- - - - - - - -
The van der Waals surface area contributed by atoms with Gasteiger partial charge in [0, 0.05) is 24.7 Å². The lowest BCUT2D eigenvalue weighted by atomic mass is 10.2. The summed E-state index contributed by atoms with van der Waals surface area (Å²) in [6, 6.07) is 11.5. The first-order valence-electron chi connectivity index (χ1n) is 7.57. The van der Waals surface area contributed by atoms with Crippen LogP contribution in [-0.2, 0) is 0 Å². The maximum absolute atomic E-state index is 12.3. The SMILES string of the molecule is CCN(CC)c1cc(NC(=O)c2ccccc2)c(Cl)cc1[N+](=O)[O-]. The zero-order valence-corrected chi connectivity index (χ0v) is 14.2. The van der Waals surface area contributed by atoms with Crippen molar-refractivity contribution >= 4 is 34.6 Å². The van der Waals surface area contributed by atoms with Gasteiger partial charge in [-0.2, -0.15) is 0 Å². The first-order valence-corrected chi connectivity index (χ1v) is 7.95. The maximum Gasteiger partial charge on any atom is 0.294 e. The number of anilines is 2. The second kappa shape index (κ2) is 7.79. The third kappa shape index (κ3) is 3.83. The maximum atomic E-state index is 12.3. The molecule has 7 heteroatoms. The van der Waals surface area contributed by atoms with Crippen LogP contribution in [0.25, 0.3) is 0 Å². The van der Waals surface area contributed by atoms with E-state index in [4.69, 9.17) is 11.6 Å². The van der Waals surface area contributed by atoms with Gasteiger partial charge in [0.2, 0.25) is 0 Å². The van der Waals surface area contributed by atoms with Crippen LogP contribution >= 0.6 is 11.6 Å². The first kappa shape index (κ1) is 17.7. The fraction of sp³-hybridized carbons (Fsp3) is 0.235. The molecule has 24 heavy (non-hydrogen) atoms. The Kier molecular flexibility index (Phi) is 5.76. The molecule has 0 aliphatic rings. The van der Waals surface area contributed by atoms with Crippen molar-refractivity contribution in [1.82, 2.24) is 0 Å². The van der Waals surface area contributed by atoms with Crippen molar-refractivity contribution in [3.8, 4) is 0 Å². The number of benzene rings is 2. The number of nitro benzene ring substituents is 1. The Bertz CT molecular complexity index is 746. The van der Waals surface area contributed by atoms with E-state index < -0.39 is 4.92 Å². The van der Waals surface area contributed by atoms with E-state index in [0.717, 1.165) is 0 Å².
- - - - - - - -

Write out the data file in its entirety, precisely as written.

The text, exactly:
The van der Waals surface area contributed by atoms with Gasteiger partial charge in [0, 0.05) is 24.7 Å². The lowest BCUT2D eigenvalue weighted by atomic mass is 10.2. The summed E-state index contributed by atoms with van der Waals surface area (Å²) in [6, 6.07) is 11.5. The first-order valence-electron chi connectivity index (χ1n) is 7.57. The van der Waals surface area contributed by atoms with Crippen LogP contribution in [-0.2, 0) is 0 Å². The maximum absolute atomic E-state index is 12.3. The SMILES string of the molecule is CCN(CC)c1cc(NC(=O)c2ccccc2)c(Cl)cc1[N+](=O)[O-]. The zero-order valence-corrected chi connectivity index (χ0v) is 14.2. The van der Waals surface area contributed by atoms with Crippen molar-refractivity contribution >= 4 is 34.6 Å². The van der Waals surface area contributed by atoms with Gasteiger partial charge in [-0.2, -0.15) is 0 Å². The first-order valence-corrected chi connectivity index (χ1v) is 7.95. The maximum Gasteiger partial charge on any atom is 0.294 e. The number of anilines is 2. The second kappa shape index (κ2) is 7.79. The third kappa shape index (κ3) is 3.83. The maximum atomic E-state index is 12.3. The molecule has 7 heteroatoms. The van der Waals surface area contributed by atoms with Crippen LogP contribution in [0.25, 0.3) is 0 Å². The van der Waals surface area contributed by atoms with E-state index in [4.69, 9.17) is 11.6 Å². The van der Waals surface area contributed by atoms with Gasteiger partial charge in [0.2, 0.25) is 0 Å². The van der Waals surface area contributed by atoms with Crippen LogP contribution >= 0.6 is 11.6 Å². The first kappa shape index (κ1) is 17.7. The fraction of sp³-hybridized carbons (Fsp3) is 0.235. The molecule has 24 heavy (non-hydrogen) atoms. The Kier molecular flexibility index (Phi) is 5.76. The molecule has 0 aliphatic rings. The van der Waals surface area contributed by atoms with Crippen molar-refractivity contribution in [1.82, 2.24) is 0 Å². The van der Waals surface area contributed by atoms with Crippen molar-refractivity contribution in [3.8, 4) is 0 Å². The number of benzene rings is 2. The number of nitro benzene ring substituents is 1. The Bertz CT molecular complexity index is 746. The van der Waals surface area contributed by atoms with E-state index < -0.39 is 4.92 Å². The van der Waals surface area contributed by atoms with E-state index in [0.717, 1.165) is 0 Å².